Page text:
Artisan food and traditional English drinks form a holy alliance in Hereford, writes Food Critic Richard McComb.
As a backdrop to celebrate the best of fine food and fortifying drink, the setting is mouth-watering - heavenly, even.
There has been a place of worship on the site of Hereford Cathedral since the eighth century but it is safe to say the ecclesiastical grounds have never seen a harvest festival quite like this one.
Scores of stalls selling homemade chocolates, rare breed beef, craft beers and ciders, cakes, pungent cheeses, oils, organic fruits and vegetables and all things edible are laid out inside a giant marquee in cathedral close. The mighty building may contain the Mappa Mundi but you don't need a cartographer's skills to find the best food and drink Herefordshire has to offer. It's all here, on the cathedral doorstep.
Tourism chiefs at Visit Herefordshire took a calculated risk this year, moving the annual Flavours of Herefordshire Festival from its usual out-of-town site on the race course to the city centre. Significantly, the previously paid-for event was turned into a free two-day festival in a bid to boost attendances and broaden participation.
The figures speak for themselves. Last year, when celebrity chef Jean Christophe Novelli was the main attraction, 4,500 food-lovers visited the festival. This year, an estimated 32,000 came to taste, slurp and shop.
A seven-fold increase in attendance in 12 months can't be bad and delivers one over-riding message: food appreciation isn't niche and snobby, it's mainstream and populist.
Until now, Hereford's most successful festival was in 2010, when the Hairy Bikers helped to attract crowds of 14,000. The success of the 2012 event can in part be attributed to the pulling power of Mary Berry, fresh from her star turn on television's The Great British Bake Off. But the veteran baker only performed two (albeit sell-out) demonstrations in Hereford.
All of which leads one to conclude the success of the food festival can be put down to the fact it was free and well promoted.
Birmingham has a far larger and far more diverse food culture yet only 12,000 attended the final, paid-for Taste of Birmingham festival in 2010. This year's revamped Birmingham Food Fest did far better but its 18,000 visitors leaves it trailing Hereford.
Interestingly, Ludlow's food festival, one of the most talked about on calendar, attracted 20,000 this year. It means Hereford has a case for saying it has become, virtually overnight, one of the most successful food festivals in the country.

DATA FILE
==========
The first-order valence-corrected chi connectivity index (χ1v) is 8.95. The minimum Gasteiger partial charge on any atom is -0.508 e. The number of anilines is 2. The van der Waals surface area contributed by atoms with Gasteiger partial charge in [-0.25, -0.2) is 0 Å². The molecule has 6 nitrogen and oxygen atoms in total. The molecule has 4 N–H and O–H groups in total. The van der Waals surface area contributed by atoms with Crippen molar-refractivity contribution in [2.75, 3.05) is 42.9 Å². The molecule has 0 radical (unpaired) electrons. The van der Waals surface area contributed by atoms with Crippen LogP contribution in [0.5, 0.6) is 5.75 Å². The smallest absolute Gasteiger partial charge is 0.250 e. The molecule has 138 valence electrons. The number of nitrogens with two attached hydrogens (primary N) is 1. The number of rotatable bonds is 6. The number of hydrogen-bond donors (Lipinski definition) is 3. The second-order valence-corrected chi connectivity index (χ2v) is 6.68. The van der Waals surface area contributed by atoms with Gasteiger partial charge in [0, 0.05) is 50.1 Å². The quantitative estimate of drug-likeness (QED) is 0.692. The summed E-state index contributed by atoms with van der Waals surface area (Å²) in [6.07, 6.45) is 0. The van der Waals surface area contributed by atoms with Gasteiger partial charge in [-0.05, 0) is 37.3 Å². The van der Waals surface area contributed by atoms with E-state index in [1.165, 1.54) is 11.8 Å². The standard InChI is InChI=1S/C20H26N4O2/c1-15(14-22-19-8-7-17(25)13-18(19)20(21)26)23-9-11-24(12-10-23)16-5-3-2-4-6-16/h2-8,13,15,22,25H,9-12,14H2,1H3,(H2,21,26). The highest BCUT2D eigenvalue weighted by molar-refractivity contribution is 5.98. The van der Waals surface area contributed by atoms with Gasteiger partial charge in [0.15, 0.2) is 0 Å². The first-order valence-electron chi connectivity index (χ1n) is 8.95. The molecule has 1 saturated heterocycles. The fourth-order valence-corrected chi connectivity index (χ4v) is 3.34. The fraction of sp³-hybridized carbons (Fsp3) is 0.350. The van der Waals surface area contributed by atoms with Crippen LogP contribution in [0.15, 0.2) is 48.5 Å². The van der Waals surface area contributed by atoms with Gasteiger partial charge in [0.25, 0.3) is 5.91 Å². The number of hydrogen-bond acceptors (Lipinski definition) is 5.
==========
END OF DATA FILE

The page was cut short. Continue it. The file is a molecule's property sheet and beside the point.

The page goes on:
So why did Hereford, with a population of 56,000 (making it just two times the size of Aston - one of Birmingham's 40 wards) pull in 14,000 more visitors than Brum (population: 1 million)? Birmingham is lauded for its top-end dining scene with three Michelin star restaurant; Hereford has none.
Local traders reported that last month's Hereford festival boosted business by 50 per cent during the weekend. Couldn't shops, pubs, bars and restaurants in Birmingham do with a similar lift?
Mother and son Diane and Alistair Phillips, of Pips Cider, are typical of the small producers who make up Hereford's dedicated army of food and drink revivalists. The Phillips had not made cider until three years ago and moved into commercial production when it no longer became cost-effective to sell their fruit to Bulmers.
Their 50-year-old cider orchard at Dorstone, in the beautiful Golden Valley, is home to vintage varieties that tick all the sweet, bitter-sweet and bitter-sharp boxes necessary for this resurgent tipple. Trees of Bulmers Norman, Breakwell's Seedling, Reine des Pommes and Dabinett are spray and pesticide-free in the five-acre orchards. There is virtually no mechanisation and the apples are harvested by hand.
On my visit to the festival, Diane, 52, and Alistair, 27, are offering tastings at the farmers' market in High Town. "It was a hobby which is now taking up quite a lot of our time," says Diane, ruefully. "It is fun. It's a family thing. We want to keep it small and friendly so we can give our best service."
The ciders, made with 100 per cent juice, pack an alcohol content of 7.5% and are packaged in wine bottles to encourage drinkers to quaff them as an accompaniment to food. Diane suggests trying Pips dry cider (s3.85 a bottle) with seafood.